Volvo Group

InfluenceMap Score
C-
Performance Band
67%
Organisation Score
45%
Relationship Score
Modifications to InfluenceMap Scoring
Sector:
Automotive
Head​quarters:
Gothenburg, Sweden
Brands and Associated Companies
Volvo, Renault Trucks, Mack, Nova Bus

Climate Lobbying Overview: Volvo Group is engaging with a variety of strands of climate policy with mixed positions in 2018-21. The company has stated support for high-level climate policy such as the European Green Deal, but appears to take more mixed positions on detailed regulation, including policies to encourage the uptake of zero-emissions trucks such as California’s Advanced Clean Trucks Regulation. The company retains memberships to a number of trade associations known to be obstructive on climate policy.

Top-line Messaging on Climate Policy: Volvo Group appears to have positive top-line messaging on climate policy in line with the recommendations of the IPCC. The company has stated support for the Paris Agreement in its 2020 Sustainability Report, released in 2021, and its CEO, Martin Lundstedt, signed a joint letter in September 2020 supporting the EU’s Green Deal and a 2050 climate neutrality target. In an April 2020 Bloomberg article, Volvo Group also stated its support for a ‘green recovery’ from COVID-19 for the EU in line with a net zero EU by 2050.

Engagement with Climate-Related Regulations: Volvo Group appears to be engaged on GHG standards for vehicles with mixed positions. In 2018, Volvo Group appears to have advocated to the Swedish Government that the EU Commission proposed CO2 targets for heavy-duty vehicles are “far too ambitious”, instead suggesting weaker targets with smaller penalties. In a 2018 consultation response to the EU Commission on emissions standards for heavy vehicles, the company appears to support stringency relaxation for certain vehicle groups, supporting various labelling schemes and incentives over standards. Despite this, Volvo’s 2019 Sustainability Report (released in 2020) states that EU efforts to regulate CO2 emissions from heavy-duty vehicles proceeded with “broad support from the Volvo Group.” A 2021 media report also suggests Volvo Group advocated for EU policymakers to support a carbon tax and emissions trading. A 2021 media report also suggests Volvo Group advocated for EU policymakers to support a carbon tax and emissions trading, and in 2020 the CEO of Volvo Group signed a joint letter supporting a 55% 2030 EU GHG emissions target.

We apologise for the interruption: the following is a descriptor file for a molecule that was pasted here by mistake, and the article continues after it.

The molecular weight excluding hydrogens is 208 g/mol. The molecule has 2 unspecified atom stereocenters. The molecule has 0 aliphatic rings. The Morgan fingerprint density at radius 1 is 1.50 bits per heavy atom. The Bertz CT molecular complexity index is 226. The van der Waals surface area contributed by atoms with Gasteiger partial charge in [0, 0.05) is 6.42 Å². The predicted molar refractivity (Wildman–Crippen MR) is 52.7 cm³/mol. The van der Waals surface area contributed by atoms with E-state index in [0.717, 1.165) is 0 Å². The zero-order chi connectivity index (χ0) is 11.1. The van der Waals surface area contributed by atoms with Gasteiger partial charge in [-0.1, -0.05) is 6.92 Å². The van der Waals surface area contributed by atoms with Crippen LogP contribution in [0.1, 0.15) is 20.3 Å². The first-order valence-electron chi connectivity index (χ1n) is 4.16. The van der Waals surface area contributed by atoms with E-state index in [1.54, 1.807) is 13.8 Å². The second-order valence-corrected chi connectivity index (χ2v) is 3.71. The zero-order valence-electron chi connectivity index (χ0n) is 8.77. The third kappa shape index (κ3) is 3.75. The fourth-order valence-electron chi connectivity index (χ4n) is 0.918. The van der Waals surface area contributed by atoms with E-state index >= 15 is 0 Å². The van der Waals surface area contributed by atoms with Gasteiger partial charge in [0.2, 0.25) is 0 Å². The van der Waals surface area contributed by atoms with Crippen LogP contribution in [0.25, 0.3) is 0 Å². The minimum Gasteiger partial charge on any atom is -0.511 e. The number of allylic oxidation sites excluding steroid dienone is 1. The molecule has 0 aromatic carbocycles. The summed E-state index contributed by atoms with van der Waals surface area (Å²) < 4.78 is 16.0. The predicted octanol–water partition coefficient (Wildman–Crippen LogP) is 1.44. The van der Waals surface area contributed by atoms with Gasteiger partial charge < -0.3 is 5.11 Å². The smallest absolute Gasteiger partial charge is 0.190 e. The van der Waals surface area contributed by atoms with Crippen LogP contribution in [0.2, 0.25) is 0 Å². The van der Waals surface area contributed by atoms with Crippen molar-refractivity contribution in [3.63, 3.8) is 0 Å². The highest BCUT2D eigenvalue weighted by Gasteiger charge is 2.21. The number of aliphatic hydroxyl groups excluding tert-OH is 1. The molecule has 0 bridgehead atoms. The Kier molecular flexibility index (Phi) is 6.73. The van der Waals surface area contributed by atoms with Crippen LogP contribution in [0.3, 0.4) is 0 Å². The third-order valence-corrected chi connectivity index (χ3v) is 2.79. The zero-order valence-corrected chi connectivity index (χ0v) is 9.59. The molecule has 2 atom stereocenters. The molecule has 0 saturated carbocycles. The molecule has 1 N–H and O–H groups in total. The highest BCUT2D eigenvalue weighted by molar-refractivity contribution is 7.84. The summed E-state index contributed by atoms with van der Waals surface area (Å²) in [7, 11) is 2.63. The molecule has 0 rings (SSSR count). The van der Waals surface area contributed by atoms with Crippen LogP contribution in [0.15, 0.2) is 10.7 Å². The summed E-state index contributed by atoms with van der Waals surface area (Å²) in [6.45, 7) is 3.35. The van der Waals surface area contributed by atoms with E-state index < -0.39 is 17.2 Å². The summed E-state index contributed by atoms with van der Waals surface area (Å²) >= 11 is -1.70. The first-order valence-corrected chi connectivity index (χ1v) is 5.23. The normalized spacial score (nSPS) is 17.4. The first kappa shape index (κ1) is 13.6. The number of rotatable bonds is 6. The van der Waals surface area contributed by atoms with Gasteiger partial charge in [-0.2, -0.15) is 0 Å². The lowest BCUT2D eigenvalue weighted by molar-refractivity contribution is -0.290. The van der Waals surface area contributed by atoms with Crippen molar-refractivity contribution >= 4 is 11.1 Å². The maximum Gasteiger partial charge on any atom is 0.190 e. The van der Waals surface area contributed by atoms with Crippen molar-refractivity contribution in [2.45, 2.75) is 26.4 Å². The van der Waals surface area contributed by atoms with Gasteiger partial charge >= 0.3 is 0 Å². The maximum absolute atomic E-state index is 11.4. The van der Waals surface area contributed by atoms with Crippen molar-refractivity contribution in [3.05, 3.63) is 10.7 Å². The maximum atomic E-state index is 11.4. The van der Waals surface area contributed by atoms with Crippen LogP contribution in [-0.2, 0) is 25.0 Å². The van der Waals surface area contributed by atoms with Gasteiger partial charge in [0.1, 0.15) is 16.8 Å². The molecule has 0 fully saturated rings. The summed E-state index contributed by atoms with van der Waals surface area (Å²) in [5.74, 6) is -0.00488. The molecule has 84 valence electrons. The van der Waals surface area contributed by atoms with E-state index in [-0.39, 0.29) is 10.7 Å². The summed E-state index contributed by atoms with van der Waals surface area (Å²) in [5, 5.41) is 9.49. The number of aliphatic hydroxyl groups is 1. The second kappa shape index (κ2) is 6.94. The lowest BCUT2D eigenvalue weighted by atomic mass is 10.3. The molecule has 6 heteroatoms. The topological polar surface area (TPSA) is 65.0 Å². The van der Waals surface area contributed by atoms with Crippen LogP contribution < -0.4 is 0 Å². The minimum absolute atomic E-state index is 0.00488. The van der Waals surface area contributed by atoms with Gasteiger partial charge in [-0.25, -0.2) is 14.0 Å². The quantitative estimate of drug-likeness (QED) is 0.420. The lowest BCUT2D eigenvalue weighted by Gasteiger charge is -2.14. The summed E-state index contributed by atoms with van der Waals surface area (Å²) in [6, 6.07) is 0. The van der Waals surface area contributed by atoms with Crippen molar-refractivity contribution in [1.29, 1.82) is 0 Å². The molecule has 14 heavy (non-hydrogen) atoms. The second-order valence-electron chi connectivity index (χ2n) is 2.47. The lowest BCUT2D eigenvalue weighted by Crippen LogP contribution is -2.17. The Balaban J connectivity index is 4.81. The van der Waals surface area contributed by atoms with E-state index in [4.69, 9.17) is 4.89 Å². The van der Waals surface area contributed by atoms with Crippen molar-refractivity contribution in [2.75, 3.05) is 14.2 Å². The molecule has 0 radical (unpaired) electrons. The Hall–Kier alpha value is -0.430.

In the United States, a 2020 consultation response from Volvo Group appeared to advocate for weaker US GHG emissions standards for vocational vehicle engines. Moreover, another 2020 US consultation from Volvo Group appeared to advocate that further increasing federal emissions and greenhouse gas standards for vehicles will “further elevate system complexity while posing considerable financial and reputational risk” for original equipment manufacturers.

Positioning on Energy Transition: Volvo Group has stated general support for the decarbonization of road transport in a December 2020 press release and, in a joint statement in December 2020 with ACEA and numerous other European truck makers, has called for commercial vehicles to be ‘fossil free’ by 2040. The company also, in an April 2021 press release supported the electrification of heavy-duty vehicles, alongside promoting the use of hydrogen according to a 2021 media report. Volvo’s CEO, Martin Lundstedt, also signed a joint letter in 2021 supporting an expansion of renewables in the EU energy mix. However, Volvo Group appears to have opposed California’s Advanced Clean Trucks Regulation, arguing in a consultation response that sales mandates were inappropriate and supporting greater flexibility in the regulation in December 2019 and May 2020.